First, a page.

In the late spring of 1939, Robert Cardenas was a 19-year-old mechanical engineering student just finishing up his second year at San Diego State University.
He had taken some of the money he had earned working at Consolidated Aircraft and bought a car he drove to class from his folks’ house on 47th Street near El Cajon Boulevard.
Cardenas suited up for a flight in an F-105 fighter jet in 1965.
“To get to the campus from El Cajon Boulevard there was a single-lane dirt road coming out,” he remembers. “It was very rudimentary.”
Cardenas and a few classmates were members of the 251st Coast Artillery Regiment (Anti-Aircraft) of the California National Guard. Although the students attended monthly meetings, few entertained the notion of war interrupting their studies.
In fact, Cardenas had been offered a scholarship to Cal Tech and was planning to transfer to complete his degree. But Hitler was invading Poland and the United States government had other plans for the promising young engineering student.
"In my right hand I had a Cal Tech scholarship and in my left hand I had a letter from the commanding general of the 251st,” he recalls. “(It said) 'Welcome, private, you're going to the Philippines.' I couldn't do anything about it. They federalized the 251st and away I went."
"I have to fly?"
He got as far as Hawaii with the 251st where officials made note of his college studies and his experience flying gliders with former co-workers at Consolidated Aircraft. Cardenas remembers an officer handing him an application for the Army Air Corp flying cadets and strongly suggesting he complete it.
“I said, 'Does that mean I have to fly, sir?' He said, 'Yes.' I said, 'I don't know if I want to do that.'”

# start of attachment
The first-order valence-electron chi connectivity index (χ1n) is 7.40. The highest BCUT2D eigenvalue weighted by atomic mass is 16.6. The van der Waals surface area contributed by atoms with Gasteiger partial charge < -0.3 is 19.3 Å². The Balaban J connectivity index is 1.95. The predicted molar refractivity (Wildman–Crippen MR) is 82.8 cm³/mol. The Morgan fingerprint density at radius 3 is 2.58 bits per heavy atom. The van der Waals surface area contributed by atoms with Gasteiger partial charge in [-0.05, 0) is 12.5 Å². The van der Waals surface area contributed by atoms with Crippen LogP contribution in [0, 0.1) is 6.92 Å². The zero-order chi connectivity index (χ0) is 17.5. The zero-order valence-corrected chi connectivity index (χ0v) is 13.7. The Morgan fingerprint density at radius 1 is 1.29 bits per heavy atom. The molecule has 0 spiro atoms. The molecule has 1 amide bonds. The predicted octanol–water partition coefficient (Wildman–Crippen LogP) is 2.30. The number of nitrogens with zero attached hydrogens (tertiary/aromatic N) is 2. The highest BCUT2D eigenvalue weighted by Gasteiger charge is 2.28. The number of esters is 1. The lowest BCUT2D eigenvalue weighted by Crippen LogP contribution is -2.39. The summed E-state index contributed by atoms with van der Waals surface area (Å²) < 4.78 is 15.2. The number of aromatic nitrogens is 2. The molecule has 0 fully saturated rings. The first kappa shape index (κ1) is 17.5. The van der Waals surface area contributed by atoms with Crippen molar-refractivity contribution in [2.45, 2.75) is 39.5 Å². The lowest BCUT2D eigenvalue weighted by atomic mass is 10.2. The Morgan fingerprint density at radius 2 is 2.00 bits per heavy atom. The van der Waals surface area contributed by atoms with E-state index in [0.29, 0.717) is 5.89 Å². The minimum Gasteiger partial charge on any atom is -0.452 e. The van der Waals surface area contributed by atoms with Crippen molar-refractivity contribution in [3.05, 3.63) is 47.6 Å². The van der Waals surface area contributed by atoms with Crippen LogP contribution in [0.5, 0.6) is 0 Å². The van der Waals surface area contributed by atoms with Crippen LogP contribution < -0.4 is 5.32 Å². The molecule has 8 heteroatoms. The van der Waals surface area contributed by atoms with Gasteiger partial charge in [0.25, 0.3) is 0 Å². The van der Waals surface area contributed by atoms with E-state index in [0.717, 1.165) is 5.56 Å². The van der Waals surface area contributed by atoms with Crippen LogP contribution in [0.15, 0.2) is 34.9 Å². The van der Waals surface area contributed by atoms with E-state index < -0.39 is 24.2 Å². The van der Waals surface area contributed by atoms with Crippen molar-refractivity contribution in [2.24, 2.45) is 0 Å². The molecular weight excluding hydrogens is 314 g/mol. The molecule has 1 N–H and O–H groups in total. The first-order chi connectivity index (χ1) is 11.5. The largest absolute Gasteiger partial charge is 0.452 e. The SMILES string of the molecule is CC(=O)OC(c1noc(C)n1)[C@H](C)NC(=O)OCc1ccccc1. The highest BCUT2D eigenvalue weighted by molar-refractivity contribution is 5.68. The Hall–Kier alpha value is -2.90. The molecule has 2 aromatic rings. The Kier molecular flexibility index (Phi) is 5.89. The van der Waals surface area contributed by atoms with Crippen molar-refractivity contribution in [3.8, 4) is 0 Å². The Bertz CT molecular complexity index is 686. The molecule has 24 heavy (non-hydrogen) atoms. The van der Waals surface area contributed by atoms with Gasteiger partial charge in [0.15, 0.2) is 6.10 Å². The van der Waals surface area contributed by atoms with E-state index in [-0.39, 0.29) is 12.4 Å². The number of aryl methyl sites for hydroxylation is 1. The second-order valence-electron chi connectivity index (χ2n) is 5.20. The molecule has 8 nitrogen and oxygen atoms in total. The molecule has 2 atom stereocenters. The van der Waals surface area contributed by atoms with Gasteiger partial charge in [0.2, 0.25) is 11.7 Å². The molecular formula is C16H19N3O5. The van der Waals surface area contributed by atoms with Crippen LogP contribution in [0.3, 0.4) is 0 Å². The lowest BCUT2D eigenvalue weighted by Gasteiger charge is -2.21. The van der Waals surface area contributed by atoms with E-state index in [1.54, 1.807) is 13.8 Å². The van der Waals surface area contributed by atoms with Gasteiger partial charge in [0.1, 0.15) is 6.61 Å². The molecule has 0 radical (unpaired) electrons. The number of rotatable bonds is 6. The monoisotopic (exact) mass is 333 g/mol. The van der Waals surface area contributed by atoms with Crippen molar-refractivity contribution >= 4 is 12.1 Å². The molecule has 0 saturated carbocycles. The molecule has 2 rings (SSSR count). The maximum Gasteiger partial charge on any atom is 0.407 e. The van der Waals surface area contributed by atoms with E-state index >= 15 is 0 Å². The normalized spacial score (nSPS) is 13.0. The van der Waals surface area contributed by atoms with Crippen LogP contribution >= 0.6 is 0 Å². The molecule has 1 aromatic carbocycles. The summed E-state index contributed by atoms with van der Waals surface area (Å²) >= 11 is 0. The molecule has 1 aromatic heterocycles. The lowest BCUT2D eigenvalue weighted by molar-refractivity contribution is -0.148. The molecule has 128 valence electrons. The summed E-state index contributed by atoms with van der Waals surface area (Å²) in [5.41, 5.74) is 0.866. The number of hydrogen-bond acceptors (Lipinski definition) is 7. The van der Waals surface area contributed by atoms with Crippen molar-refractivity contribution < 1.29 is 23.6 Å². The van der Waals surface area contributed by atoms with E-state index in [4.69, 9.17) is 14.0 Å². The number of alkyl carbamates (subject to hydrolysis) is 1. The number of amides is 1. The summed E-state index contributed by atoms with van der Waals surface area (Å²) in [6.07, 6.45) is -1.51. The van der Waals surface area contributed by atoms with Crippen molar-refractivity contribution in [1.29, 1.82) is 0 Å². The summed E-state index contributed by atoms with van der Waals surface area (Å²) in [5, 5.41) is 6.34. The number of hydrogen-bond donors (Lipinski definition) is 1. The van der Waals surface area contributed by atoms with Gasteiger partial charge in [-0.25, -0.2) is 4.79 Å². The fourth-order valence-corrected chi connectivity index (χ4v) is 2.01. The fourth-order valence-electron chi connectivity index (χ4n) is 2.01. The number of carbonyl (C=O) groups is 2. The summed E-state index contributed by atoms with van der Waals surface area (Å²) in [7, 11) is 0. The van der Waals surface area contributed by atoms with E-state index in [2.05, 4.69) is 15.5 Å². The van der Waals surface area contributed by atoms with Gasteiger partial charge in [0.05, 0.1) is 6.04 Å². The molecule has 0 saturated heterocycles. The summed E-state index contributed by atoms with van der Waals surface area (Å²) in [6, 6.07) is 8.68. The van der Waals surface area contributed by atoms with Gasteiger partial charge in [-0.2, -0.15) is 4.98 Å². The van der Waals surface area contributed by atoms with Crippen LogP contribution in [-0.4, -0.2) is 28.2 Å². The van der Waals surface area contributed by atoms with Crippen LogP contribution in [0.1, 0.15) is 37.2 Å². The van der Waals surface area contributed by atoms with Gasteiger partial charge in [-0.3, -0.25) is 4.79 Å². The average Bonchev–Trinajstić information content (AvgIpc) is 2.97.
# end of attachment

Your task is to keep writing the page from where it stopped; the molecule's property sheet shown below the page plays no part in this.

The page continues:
But as it turns out, the teenager’s two years at SDSU may have helped save his life.
Brigadier General Robert L. Cardenas
"If I had not had those two years of college, I would have gone with the rest of the 251st to the Philippines instead of flight school,” Cardenas says. “Most of the 251st died on the Bataan Death March."
Instead, by 1941 Cardenas was commissioned as a second lieutenant in the Army Air Corp where he began as a flight instructor and test pilot. In 1944 he was assigned as a captain to the 44th Bomb Group in England.
Leading his 20th bombing mission over Germany, his plane was hit by anti-aircraft fire. He bailed out of the burning aircraft and landed on the German side of Lake Constance. Having sustained a head wound and swimming to evade captors, he escaped to the Swiss side of the lake.
After the end of the war and with a promotion to Major, Cardenas headed a pioneering project to break the sound barrier. He commanded the aircraft that launched Chuck Yeager’s rocket plane in to supersonic flight.
In the Air Force, he flew combat missions in Korea and Vietnam and in 1968, Brigadier General Cardenas founded a commando group, the Air Force Special Options Command. He retired from the Air Force in 1973 having been awarded the Air Force Distinguished Service Medal, Distinguished Flying Cross, Purple Heart, Meritorious Service Medal and many more.
Beyond the military, the retired general has continued his service in a wide range of presidential, gubernatorial and other appointments. He led the recent effort to establish San Diego’s Miramar National Cemetery, which opened in 2010.
Back on campus again at the age of 93, Cardenas served as keynote speaker at SDSU’s Oct. 25 War Memorial Ceremony. Among the names on the monument are those of some of the general’s classmates from his days as a SDSU student.
“There were three or four times in my career when my name could have been added on there,” Cardenas told the crowd in reference to the monument that stands as a tribute to Aztecs killed in service to their country. “And it would have been an honor.”
Cardenas remains a strong advocate for programs serving veterans. He would like to see more scholarships to help student veterans at SDSU.
Why, after more than seven decades of service, does he continue lending his support to various causes? “Because they need the help,” is his simple explanation.
As the nation observes Veterans Day this month, there are few better examples of what the day is all about.